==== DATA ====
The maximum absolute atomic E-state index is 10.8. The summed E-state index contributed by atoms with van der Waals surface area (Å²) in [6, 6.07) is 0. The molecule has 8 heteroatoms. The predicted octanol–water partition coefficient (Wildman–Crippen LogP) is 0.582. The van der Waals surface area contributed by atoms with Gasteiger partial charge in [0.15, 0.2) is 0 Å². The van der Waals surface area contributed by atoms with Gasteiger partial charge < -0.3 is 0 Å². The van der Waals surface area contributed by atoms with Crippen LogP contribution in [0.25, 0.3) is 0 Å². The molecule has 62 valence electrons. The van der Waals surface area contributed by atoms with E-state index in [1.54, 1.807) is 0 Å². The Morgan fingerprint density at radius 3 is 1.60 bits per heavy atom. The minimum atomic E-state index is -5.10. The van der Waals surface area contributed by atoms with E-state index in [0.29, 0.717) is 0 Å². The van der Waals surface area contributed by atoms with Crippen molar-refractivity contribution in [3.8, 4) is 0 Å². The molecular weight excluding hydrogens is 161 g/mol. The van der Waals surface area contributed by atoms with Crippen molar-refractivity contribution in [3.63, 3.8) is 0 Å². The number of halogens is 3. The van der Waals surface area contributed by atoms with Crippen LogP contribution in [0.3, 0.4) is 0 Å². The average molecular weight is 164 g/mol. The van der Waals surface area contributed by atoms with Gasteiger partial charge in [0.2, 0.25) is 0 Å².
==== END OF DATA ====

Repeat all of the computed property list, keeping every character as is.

The maximum absolute atomic E-state index is 10.8. The summed E-state index contributed by atoms with van der Waals surface area (Å²) in [6, 6.07) is 0. The molecule has 8 heteroatoms. The predicted octanol–water partition coefficient (Wildman–Crippen LogP) is 0.582. The van der Waals surface area contributed by atoms with Gasteiger partial charge in [0.15, 0.2) is 0 Å². The van der Waals surface area contributed by atoms with Gasteiger partial charge < -0.3 is 0 Å². The van der Waals surface area contributed by atoms with Crippen LogP contribution in [0.25, 0.3) is 0 Å². The molecule has 62 valence electrons. The van der Waals surface area contributed by atoms with E-state index in [1.54, 1.807) is 0 Å². The Morgan fingerprint density at radius 3 is 1.60 bits per heavy atom. The minimum atomic E-state index is -5.10. The van der Waals surface area contributed by atoms with E-state index in [0.29, 0.717) is 0 Å². The van der Waals surface area contributed by atoms with Crippen molar-refractivity contribution in [3.8, 4) is 0 Å². The molecular weight excluding hydrogens is 161 g/mol. The van der Waals surface area contributed by atoms with Crippen molar-refractivity contribution in [3.63, 3.8) is 0 Å². The number of halogens is 3. The van der Waals surface area contributed by atoms with Crippen LogP contribution in [0.3, 0.4) is 0 Å². The average molecular weight is 164 g/mol. The van der Waals surface area contributed by atoms with Gasteiger partial charge in [0.2, 0.25) is 0 Å².